FRANKFURT: Annual inflation in the 19-country eurozone sagged further below zero in September, bolstering expectations that the European Central Bank will add to its emergency stimulus efforts to cushion the impact of the pandemic on the economy.
The consumer price index was down 0.3 per cent in September, even lower than the minus 0.2 per cent figure in August, according to official figures released on Friday (Oct 2) by the European Union statistics agency, Eurostat.
Excluding volatile food and fuel prices, inflation fell to 0.2 per cent in September from 0.4 per cent in August. The so-called core inflation figure is often considered the better measure of price movements in the economy as a whole.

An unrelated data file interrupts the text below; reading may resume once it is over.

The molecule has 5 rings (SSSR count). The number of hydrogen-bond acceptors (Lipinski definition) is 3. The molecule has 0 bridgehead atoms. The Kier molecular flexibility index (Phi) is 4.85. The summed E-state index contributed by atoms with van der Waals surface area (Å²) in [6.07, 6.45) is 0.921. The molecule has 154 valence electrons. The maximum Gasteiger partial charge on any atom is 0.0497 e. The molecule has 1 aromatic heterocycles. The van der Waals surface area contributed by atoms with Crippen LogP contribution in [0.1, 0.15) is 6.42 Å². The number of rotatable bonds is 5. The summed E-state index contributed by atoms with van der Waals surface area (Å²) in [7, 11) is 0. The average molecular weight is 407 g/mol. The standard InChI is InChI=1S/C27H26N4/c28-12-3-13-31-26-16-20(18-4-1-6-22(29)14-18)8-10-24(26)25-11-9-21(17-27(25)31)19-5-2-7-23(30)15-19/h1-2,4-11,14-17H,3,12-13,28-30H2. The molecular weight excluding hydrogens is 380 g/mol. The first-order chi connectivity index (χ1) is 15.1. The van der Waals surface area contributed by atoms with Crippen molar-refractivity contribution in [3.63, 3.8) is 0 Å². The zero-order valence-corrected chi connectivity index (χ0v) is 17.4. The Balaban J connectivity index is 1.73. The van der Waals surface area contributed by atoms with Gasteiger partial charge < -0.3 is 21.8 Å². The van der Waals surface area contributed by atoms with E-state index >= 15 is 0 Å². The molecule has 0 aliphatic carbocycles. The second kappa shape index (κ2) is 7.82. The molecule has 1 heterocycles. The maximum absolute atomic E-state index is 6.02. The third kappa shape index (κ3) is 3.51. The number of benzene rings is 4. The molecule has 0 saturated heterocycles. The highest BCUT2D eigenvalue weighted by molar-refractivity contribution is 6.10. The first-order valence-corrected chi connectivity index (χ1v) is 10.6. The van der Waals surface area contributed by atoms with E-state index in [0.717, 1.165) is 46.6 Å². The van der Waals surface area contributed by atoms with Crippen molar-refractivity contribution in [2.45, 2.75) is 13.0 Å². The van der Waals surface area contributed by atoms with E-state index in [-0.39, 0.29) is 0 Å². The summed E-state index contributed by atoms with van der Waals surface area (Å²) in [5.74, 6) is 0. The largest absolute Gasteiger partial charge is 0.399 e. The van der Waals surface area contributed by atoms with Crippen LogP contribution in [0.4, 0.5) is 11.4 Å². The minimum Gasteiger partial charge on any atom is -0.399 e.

Weak inflation can be a sign of economic weakness and is a major reason why analysts predict the ECB will add to its €1.35 trillion (US$1.6 trillion) programme of regular bond purchases, which push newly printed money into the financial system.
The purchases are intended to stabilise financial markets and keep credit flowing to businesses. The ECB's goal is to have annual inflation of just under 2 per cent.
While low inflation can benefit consumers up to a point, ongoing weak prices can be a sign of slack in the economy. Low inflation can also make it harder for indebted countries in the eurozone to improve their competitiveness compared with the other members of the currency bloc.
ECB head Christine Lagarde gave little indication that more stimulus was coming at the bank's Sep 10 meeting.
The bank's 25-member governing council next meets on Oct 29 and Dec 10, although it can enact new measures at any time.